Definition 6.1. A pair of functions u ˜ := (˜ a1 , a ˜2 , θ˜1 , θ˜2 ) and u ˆ := (ˆ a1 , a ˆ2 , θˆ1 , θˆ2 ) such that a ˜i , a ˆi ∈ C (QT ) ∩ 2,1 2,1 C (QT ), θ˜i , θˆi ∈ C ([0, T ] × S2 ) ∩ C ((0, T ] × S2 ), i = 1, 2, are called upper and lower solutions of problem (1), (2) if u ˜≥u ˆ, (i.e. a ˜i ≥ a ˆi , and θ˜i ≥ θˆi , i = 1, 2) and if they satisfy the inequalities ˜i ≥ 0 ≥ Li a ˆi in Ω × (0, T ], Li a (19) Bi a ˜ i − gi (˜ ai ,θ˜i , ρi ) ≥ 0 ≥ Bi a ˆi − gi (ˆ ai , θˆi , ρi ) on S × (0, T ], a ˜i0 t=0 ≥ ai0 t=0 ≥ a ˆi0 t=0 in Ω , i = 1, 2, L1 θ˜1 − f1 (˜ a1 , θ˜1 , θˆ2 , ρ2 ) ≥ 0 ≥ L1 θˆ1 − f1 (ˆ a1 , θˆ1 , θ˜2 , ρ2 ) in Ω × (0, T ], L θ˜ − f (˜ ˆ ˜ ˆ a2 , θ˜1 , θˆ2 , ρ1 ) in Ω × (0, T ], 2 2 2 a2 , θ1 , θ2 , ρ1 ) ≥ 0 ≥ L2 θ2 − f2 (ˆ (20) ˜ ˆ Bθi ≥ 0 ≥ Bθi on Σ × (0, T ], ˜ θi t=0 ≥ θi0 ≥ θˆi t=0 in S2 , i = 1, 2. We note that f1 (a1 , θ¯1 , θ2 , ρ2 ) − f1 (a1 , θ1 , θ2 , ρ2 ) = −(κ1 a1 + κ11 + κ12 ρ2 θ2 )(θ¯1 − θ1 ) ≥ −c1 (θ¯1 − θ1 )

if θ¯1 ≥ θ1 (21)

f2 (a2 , θ1 , θ¯2 , ρ1 ) − f2 (a2 , θ1 , θ2 , ρ1 ) = −(κ2 a2 + κ22 + κ12 ρ1 θ1 )(θ¯2 − θ2 ) ≥ −c2 (θ¯2 − θ2 )

if θ¯2 ≥ θ2

and

where ci = κi mi + κii + κ12 ρj0 , j ̸= i. Here mi is defined in Lemma 3.1 and ρj0 = maxx∈S2 ρj (x). Let us consider the equivalent (1), (2) problem Li ai = 0 in Ω × (0, T ], Bi ai = Gi (ai , θi , ρi ) on S × (0, T ], a in Ω , i t=0 = ai0 Li θi = Fi (ai , θ1 , θ2 , ρj ) in Ω × (0, T ], Bθi = 0 on Σ × (0, T ], θ in S2 i t=0 = θi0

(22)

(23)

where Bi ai := Bi ai + ρi κi ai , Gi (ai , θi , ρi ) = gi (ai , θi , ρi ) + ρi κi ai , Li θi := Li θi + ci θi , Fi (ai , θ1 , θ2 , ρj ) = fi (ai , θ1 , θ2 , ρj ) + ci θi , i, j = 1, 2, j ̸= i. From definition it follows that: Gi (ai , θi , ρi ) is nondecreasing in ai and θi , F1 (a1 , θ1 , θ2 , ρ2 ) is nondecreasing in a1 and θ1 , F2 (a2 , θ1 , θ2 , ρ1 ) is nondecreasing in a2 and θ2 , but F1 (a1 , θ1 , θ2 , ρ2 ) and F2 (a2 , θ1 , θ2 , ρ1 ) are nonincreasing in θ2 and θ1 , respectively. (0) (0) (0) (0) Starting from a suitable initial iteration u0 = (ai , a2 , θ1 , θ2 ) we construct a sequence {u(k) } = (k) (k) (k) (k) {(ai , a2 , θ1 , θ2 )} from the iteration process (k) Li ai = 0 in Ω × (0, T ], (k) (k−1) (k−1) (24) Bi ai = Gi (ai , θi , ρi ) on S × (0, T ],i = 1, 2, (k) ai t=0 = ai0 in Ω , (k) (k−1) (k−1) (k−1) , θ1 , θ2 , ρj ) in Ω × (0, T ], Li θi = Fi (ai (k) (25) Bθi = 0 on Σ × (0, T ], (k) θ = θi0 in S2 , i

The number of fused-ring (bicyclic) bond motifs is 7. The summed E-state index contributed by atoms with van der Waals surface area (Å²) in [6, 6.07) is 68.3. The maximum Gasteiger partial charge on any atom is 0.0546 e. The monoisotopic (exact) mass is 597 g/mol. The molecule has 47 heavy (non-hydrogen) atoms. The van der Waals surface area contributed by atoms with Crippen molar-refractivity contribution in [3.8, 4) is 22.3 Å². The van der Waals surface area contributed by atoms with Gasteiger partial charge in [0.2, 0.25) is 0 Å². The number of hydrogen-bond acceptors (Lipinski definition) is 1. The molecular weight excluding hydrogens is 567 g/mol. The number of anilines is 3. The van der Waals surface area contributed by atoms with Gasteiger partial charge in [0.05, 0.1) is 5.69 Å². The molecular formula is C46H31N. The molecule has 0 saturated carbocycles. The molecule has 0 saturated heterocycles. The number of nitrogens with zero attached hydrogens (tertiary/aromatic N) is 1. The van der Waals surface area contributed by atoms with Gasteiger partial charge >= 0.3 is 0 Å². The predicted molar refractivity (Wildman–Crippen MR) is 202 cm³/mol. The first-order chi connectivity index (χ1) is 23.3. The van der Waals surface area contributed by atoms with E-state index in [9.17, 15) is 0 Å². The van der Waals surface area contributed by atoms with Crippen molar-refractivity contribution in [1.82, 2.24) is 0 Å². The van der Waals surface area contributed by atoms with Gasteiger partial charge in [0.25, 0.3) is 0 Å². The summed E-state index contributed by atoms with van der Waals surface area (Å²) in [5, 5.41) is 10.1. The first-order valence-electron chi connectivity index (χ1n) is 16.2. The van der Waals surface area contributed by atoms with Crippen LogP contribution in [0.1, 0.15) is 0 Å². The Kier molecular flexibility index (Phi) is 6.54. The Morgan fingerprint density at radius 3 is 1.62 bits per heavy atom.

where i, j = 1, 2, j ̸= i.

t=0

A. Ambrazeviˇ cius, V. Skakauskas / Nonlinear Analysis: Real World Applications 35 (2017) 211–228

220

It is evident that a ˆi = 0, θˆi = 0, i = 1, 2, is a lower solution and Eq. (13) and inequalities (19), (20) show ˜ that a ˜i = mi and θi = m′i , i = 1, 2, is an upper solution. We take (0)

(0)

(ai , θi ) = (˜ ai , θ˜i )

(0)

(0)

(ai , θi ) = (ˆ ai , θˆi ),

and

i = 1, 2,

in Eqs. (24) and (0) (0) (0) (a1 , θ1 , θ2 ) = (˜ a1 , θ˜1 , θˆ2 ), (0) (0) (0) (a , θ , θ ) = (˜ a2 , θˆ1 , θ˜2 ), 2

1

(0) (0) (0) (a1 , θ1 , θ2 ) = (ˆ a1 , θˆ1 , θ˜2 ), (0) (0) (0) (a , θ , θ ) = (ˆ a2 , θ˜1 , θˆ2 )

2

2

1

2

in Eqs. (25) getting sequences (k)

(k)

(k)

(k)

(k)

(k)

{ai }, {ai }, {θ1 }, {θ1 }, {θ2 }, {θ2 },

i = 1, 2.

These sequences form the other two sequences (k)

(k)

(k)

(k)

(k)

{u(k) } = {(a1 , a2 , θ1 , θ2 )}

(k)

(k)

(k)

and {u(k) } = {(a1 , a2 , θ1 , θ2 )}.